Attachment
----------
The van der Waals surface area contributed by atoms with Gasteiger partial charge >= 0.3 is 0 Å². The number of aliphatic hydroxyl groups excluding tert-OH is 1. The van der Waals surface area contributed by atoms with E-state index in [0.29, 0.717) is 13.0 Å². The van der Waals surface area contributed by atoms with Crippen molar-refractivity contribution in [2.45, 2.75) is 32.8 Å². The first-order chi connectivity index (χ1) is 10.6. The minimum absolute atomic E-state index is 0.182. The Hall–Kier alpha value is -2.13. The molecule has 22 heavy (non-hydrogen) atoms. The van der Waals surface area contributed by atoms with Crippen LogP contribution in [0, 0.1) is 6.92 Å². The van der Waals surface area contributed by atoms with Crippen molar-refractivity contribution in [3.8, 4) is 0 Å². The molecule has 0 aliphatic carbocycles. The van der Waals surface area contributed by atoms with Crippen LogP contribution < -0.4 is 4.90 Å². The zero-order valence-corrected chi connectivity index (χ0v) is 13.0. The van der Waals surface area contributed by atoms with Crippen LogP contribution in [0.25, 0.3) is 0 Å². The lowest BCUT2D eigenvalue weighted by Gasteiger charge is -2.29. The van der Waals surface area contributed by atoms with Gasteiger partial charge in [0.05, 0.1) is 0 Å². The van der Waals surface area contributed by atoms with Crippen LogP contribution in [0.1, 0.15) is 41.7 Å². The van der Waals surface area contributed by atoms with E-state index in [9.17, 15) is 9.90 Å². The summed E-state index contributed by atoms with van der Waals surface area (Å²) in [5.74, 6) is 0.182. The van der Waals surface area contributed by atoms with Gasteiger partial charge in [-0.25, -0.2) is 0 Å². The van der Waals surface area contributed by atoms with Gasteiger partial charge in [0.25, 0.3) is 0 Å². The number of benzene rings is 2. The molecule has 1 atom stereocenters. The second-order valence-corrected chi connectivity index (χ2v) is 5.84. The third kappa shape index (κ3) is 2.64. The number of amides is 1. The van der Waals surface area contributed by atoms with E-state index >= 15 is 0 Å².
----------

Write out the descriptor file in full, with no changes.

The van der Waals surface area contributed by atoms with Gasteiger partial charge >= 0.3 is 0 Å². The number of aliphatic hydroxyl groups excluding tert-OH is 1. The van der Waals surface area contributed by atoms with E-state index in [0.29, 0.717) is 13.0 Å². The van der Waals surface area contributed by atoms with Crippen molar-refractivity contribution in [2.45, 2.75) is 32.8 Å². The first-order chi connectivity index (χ1) is 10.6. The minimum absolute atomic E-state index is 0.182. The Hall–Kier alpha value is -2.13. The molecule has 22 heavy (non-hydrogen) atoms. The van der Waals surface area contributed by atoms with Crippen LogP contribution in [0, 0.1) is 6.92 Å². The van der Waals surface area contributed by atoms with Crippen molar-refractivity contribution in [3.8, 4) is 0 Å². The molecule has 0 aliphatic carbocycles. The van der Waals surface area contributed by atoms with Crippen LogP contribution < -0.4 is 4.90 Å². The zero-order valence-corrected chi connectivity index (χ0v) is 13.0. The van der Waals surface area contributed by atoms with Crippen LogP contribution in [0.25, 0.3) is 0 Å². The lowest BCUT2D eigenvalue weighted by Gasteiger charge is -2.29. The van der Waals surface area contributed by atoms with Gasteiger partial charge in [0.05, 0.1) is 0 Å². The van der Waals surface area contributed by atoms with Crippen LogP contribution in [0.1, 0.15) is 41.7 Å². The van der Waals surface area contributed by atoms with E-state index in [9.17, 15) is 9.90 Å². The summed E-state index contributed by atoms with van der Waals surface area (Å²) in [5.74, 6) is 0.182. The van der Waals surface area contributed by atoms with Gasteiger partial charge in [-0.25, -0.2) is 0 Å². The van der Waals surface area contributed by atoms with Gasteiger partial charge in [0.25, 0.3) is 0 Å². The number of benzene rings is 2. The molecule has 1 atom stereocenters. The second-order valence-corrected chi connectivity index (χ2v) is 5.84. The third kappa shape index (κ3) is 2.64. The number of amides is 1. The van der Waals surface area contributed by atoms with E-state index >= 15 is 0 Å².